Soft homemade gluten free dinner rolls that are quick and easy enough for busy weeknights, but still fit for any holiday table or celebration. Never go without bread again!
What’s special about this dinner rolls recipe?
These rolls are highly enriched, which just means that they have plenty of butter and milk in the recipe. Plus, the addition of nearly 1 full cup of tapioca starch helps provide a lot of stretch to the rolls, as baked, and makes the dough very easy to shape with almost no added flour.
These gluten free dinner rolls are soft and squishy, so they’re ideal for serving with any homestyle meal. Imagine them on the side of your plate of gluten free spaghetti and meatballs, since they’re easy enough for a weeknight.
They’re also perfect for your holiday table. I’ve made our recipe for gluten free Texas Roadhouse rolls many times for Thanksgiving, but they’re more of an appetizer-type roll.
Next holiday season, I think I’ll be making this gluten free rolls recipe as they’re made for soaking up the last bits of gluten free gravy from that holiday plate.
What gluten free flour is best for this gf bread?
To make gluten free bread, the base blend I recommend is Better Batter or my mock Better Batter all purpose gluten free flour blend.
Even when our bread recipe calls for our gluten free bread flour, which we’re not using here, the base is (mock Better Batter). It has the right balance of gluten free flours when you need a recipe to hold its shape during rising and baking.
Adding nearly a full cup of tapioca starch/flour to the recipe lightens the rolls without diluting the strength of Better Batter. It also provides elasticity to the raw dough, which makes for easier shaping, and to the baked rolls.
If you can’t have tapioca starch/flour, you can try replacing it both in the mock Better Batter and as a separate ingredient in this recipe with superfine glutinous rice flour (which is just rice flour made from starch, short-grain white rice). I have had some success with that substitution, but can’t promise results.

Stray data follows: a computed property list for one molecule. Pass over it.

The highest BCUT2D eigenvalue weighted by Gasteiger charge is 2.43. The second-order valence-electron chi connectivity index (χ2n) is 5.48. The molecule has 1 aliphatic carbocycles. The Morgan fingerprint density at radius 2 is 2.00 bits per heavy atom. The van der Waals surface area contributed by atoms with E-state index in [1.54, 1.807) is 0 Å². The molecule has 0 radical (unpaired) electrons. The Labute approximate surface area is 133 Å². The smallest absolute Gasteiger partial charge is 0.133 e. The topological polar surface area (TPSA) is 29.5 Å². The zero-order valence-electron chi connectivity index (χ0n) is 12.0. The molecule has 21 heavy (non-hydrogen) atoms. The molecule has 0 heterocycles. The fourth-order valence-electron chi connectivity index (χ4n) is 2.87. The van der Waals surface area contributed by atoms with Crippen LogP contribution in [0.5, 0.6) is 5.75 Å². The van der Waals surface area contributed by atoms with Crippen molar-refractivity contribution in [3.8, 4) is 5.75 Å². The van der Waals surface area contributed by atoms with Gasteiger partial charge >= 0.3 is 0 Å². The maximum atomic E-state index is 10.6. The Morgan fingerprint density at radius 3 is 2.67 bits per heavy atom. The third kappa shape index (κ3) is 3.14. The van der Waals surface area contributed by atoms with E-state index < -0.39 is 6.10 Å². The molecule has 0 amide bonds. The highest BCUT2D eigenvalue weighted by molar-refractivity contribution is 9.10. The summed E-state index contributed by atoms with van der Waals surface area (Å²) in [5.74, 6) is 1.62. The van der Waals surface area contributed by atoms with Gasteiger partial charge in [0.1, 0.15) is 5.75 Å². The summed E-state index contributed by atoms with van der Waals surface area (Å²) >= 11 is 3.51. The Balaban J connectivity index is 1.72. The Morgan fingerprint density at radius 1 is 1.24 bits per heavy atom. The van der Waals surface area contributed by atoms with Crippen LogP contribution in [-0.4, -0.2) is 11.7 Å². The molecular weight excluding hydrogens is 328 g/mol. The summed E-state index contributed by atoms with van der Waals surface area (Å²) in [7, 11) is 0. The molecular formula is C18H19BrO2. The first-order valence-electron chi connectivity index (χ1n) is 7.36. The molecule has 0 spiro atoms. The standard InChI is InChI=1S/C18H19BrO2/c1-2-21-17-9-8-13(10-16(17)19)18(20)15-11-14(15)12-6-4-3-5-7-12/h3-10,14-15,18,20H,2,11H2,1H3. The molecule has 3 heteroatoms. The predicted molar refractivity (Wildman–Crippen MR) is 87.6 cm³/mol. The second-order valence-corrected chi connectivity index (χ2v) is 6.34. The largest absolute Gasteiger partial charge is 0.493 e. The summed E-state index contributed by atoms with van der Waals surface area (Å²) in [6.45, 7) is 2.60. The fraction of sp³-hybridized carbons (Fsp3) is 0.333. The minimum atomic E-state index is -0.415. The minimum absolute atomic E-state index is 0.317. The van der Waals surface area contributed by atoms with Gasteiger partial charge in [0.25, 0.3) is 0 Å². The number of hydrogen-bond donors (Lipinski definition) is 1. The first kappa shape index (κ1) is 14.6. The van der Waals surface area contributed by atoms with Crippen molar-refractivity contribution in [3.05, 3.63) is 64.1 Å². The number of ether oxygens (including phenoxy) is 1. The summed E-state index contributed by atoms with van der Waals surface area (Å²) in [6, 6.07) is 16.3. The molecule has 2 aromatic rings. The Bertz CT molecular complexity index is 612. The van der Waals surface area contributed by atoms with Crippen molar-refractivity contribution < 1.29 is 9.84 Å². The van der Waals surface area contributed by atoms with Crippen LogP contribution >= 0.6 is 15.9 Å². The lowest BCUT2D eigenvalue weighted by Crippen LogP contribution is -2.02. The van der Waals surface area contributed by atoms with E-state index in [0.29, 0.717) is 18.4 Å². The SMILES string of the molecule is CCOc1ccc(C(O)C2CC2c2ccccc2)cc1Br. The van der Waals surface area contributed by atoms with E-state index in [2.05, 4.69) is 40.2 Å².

How do you make gluten free rolls rise?
This is a yeasted recipe, so you must provide a proper environment for the commercial yeast to reproduce after it’s exposed to the milk in the recipe. Yeast rises at a very high range of temperatures.
The desired dough temperature appears to be 78°F, but I don’t spend much of any time worrying about that. I typically set yeasted dough to rise on top of my oven (never inside), and turn the oven on to about 300°F. The ambient heat provides just enough warmth to help the dough rise uniformly.
Yeasted dough will rise at lower temperatures, even in the refrigerator at 40°F, just more slowly. A slower rise creates more of that somewhat sour, yeasty flavor in the dough, and is best for leaner, non-enriched bread doughs that don’t have much, if any, fat.
The worst placement for getting rolls to rise is somewhere too hot. Slow-rising dough can be very frustrating, but a too-hot temperature risks killing the yeast and preventing any rise at all.
Enrichments like the milk, egg whites, and butter in these rolls help the dough rise more quickly. But rising times for yeasted dough like these dinner rolls can vary significantly.